Can U.S. Food Guide Conquer Paris?
PARIS (AP) _ For a Paris chef, Edouard Carlier should be pretty content. His Montmartre restaurant, A. Beauvilliers, is one of the most lavish and romantic spots in this lavish and romantic city.
But there’s one thing Carlier isn’t happy about. Not at all.
It’s a little burgundy-colored book that just hit Paris. It rates restaurants not with stars or little chef’s hats, but with quotes _ from real customers. It’s called the Zagat guide.
``It is kind of a joke,″ Carlier says, though clearly he’s not very amused.
``It’s not objective at all,″ he continues. ``And the paper is cheap, and the type is bad.″
Could this have something to do with his review? A. Beauvilliers is ranked 27th out of 825 restaurants _ not shabby at all. But along with praise for the ``delicious″ food come these admonishments:
``Irreproachable″ service _ ``when they recognize you.″
The Zagat guides are hugely successful in the United States, used like bibles by urban foodies from New York to Chicago to San Francisco. There’s one in London, too.
But Paris _ well, that’s a whole different affair. In this food-worshiping town, ``the customer is always right″ is not a well-known concept.
Foreigners can wither under the gaze of a waiter who insists the bloody meat is really ``medium.″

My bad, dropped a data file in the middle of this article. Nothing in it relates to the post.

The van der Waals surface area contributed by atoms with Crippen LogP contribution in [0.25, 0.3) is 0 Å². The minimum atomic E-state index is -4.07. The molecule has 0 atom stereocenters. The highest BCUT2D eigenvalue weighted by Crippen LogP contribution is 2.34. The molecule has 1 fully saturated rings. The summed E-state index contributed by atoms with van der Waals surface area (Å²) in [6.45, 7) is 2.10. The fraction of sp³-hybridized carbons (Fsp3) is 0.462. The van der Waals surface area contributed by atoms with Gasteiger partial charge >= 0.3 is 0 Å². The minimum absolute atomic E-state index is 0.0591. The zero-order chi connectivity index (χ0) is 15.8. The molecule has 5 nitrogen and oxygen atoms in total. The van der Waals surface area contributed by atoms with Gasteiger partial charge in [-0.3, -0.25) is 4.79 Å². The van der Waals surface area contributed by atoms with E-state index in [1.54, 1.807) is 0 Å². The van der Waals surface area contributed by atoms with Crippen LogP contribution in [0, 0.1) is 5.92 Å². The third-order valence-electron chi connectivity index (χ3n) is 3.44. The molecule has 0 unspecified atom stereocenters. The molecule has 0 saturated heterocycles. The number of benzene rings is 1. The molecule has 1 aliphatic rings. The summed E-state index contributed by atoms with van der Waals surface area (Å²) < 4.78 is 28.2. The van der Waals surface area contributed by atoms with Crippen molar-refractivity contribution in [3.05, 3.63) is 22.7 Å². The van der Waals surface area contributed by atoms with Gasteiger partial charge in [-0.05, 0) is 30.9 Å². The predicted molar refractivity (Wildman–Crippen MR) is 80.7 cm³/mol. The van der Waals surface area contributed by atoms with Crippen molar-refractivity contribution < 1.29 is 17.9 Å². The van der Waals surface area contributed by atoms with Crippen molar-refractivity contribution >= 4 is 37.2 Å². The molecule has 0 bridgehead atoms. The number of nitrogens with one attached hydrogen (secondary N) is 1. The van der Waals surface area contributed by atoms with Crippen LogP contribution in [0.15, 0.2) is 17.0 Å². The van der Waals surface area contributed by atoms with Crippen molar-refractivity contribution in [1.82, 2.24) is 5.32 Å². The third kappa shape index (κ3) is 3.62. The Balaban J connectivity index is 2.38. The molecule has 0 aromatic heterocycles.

Send a dish back to the kitchen in New York, and you’ll likely get an apology and a new one. In Paris, you might get an indignant look, or more: recently in the Marais district, a chef plopped down at the complaining customer’s table and ate the dish himself _ to prove it was edible.
Carlier says he objects to the anonymity of the amateur critics. ``Imagine somebody doesn’t like me,″ he said. ``All they have to do is send a letter to Zagat.″
So can a food guide by the people and for the people survive in Paris?
Emmanuel Nguyen, 28, was fingering the new guide at a Champs-Elysees bookstore Tuesday, trying to decide whether the upstart or the trusted Michelin would be more useful in planning a friend’s birthday outing.
``This would be good for things you wouldn’t normally think of,″ he said of Zagat’s. But he was still undecided.
Authors Tim and Nina Zagat say they’re pleased with the reception they’ve gotten in the Paris food world.
``People have been much friendlier, much more accepting than we thought,″ Tim Zagat said recently over a sandwich in the courtyard of the Crillon Hotel. (He was safe; its restaurant ranked 13th.)
To compile the survey, editors sent questionnaires to law firms, banks and the like. About 1,700 people responded, grading eateries on cuisine, decor, service and wine.
The result is a guide that includes categories like ``Hip-Intellectual,″ ``For Expense Accounts,″ and ``See and Be Seen.″
It was supposed to include a list of places that allow dogs, so beloved to Parisians. ``But the list was too long _ it turned out almost everybody allows dogs,″ Nina Zagat said.
Priced at $13, the guide has sold about 25,000 copies of an initial 40,000-volume printing since it debuted a month ago, says its distributor, Alain Flammarion. ``That’s pretty good,″ Flammarion said. ``This is a new concept in France.″
The New York, Zagat’s sells 50,000 copies a month.
The Paris guide includes pizza joints and cafes, but its top rankings include the usual greats. In first place is the venerable Taillevent, described as ``simply the best.″
Naturally, its chef is quite pleased.
``I think it’s a sensational concept _ letting the customer decide,″ said Philippe Legendre.
``I think I’d say that even if my place ranked third or fourth.″